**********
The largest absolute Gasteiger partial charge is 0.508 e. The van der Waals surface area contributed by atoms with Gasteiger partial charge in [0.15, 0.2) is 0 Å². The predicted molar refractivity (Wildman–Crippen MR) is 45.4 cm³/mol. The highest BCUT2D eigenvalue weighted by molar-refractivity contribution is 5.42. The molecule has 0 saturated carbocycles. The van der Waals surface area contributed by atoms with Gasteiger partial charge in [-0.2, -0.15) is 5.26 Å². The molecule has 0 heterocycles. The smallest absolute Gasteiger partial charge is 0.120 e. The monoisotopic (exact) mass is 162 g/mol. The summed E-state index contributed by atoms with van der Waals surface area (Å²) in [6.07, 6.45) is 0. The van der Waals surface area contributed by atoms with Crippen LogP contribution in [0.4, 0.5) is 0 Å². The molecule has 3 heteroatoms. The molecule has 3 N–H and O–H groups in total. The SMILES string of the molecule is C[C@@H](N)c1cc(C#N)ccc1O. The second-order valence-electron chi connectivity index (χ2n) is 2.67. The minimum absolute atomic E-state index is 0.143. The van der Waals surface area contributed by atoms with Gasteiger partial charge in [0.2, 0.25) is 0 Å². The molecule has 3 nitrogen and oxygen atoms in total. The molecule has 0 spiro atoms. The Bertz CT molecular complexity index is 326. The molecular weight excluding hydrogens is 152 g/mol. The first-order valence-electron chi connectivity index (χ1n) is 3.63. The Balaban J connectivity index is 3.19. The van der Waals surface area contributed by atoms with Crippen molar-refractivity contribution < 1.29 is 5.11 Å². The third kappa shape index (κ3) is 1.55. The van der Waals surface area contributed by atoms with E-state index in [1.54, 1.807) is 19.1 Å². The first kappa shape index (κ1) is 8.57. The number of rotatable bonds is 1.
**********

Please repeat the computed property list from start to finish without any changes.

The largest absolute Gasteiger partial charge is 0.508 e. The van der Waals surface area contributed by atoms with Gasteiger partial charge in [0.15, 0.2) is 0 Å². The predicted molar refractivity (Wildman–Crippen MR) is 45.4 cm³/mol. The highest BCUT2D eigenvalue weighted by molar-refractivity contribution is 5.42. The molecule has 0 saturated carbocycles. The van der Waals surface area contributed by atoms with Gasteiger partial charge in [-0.2, -0.15) is 5.26 Å². The molecule has 0 heterocycles. The smallest absolute Gasteiger partial charge is 0.120 e. The monoisotopic (exact) mass is 162 g/mol. The summed E-state index contributed by atoms with van der Waals surface area (Å²) in [6.07, 6.45) is 0. The van der Waals surface area contributed by atoms with Crippen LogP contribution in [0.4, 0.5) is 0 Å². The molecule has 3 heteroatoms. The molecule has 3 N–H and O–H groups in total. The SMILES string of the molecule is C[C@@H](N)c1cc(C#N)ccc1O. The second-order valence-electron chi connectivity index (χ2n) is 2.67. The minimum absolute atomic E-state index is 0.143. The van der Waals surface area contributed by atoms with Gasteiger partial charge in [0.2, 0.25) is 0 Å². The molecule has 3 nitrogen and oxygen atoms in total. The molecule has 0 spiro atoms. The Bertz CT molecular complexity index is 326. The molecular weight excluding hydrogens is 152 g/mol. The first-order valence-electron chi connectivity index (χ1n) is 3.63. The Balaban J connectivity index is 3.19. The van der Waals surface area contributed by atoms with Crippen molar-refractivity contribution < 1.29 is 5.11 Å². The third kappa shape index (κ3) is 1.55. The van der Waals surface area contributed by atoms with E-state index in [1.54, 1.807) is 19.1 Å². The first kappa shape index (κ1) is 8.57. The number of rotatable bonds is 1.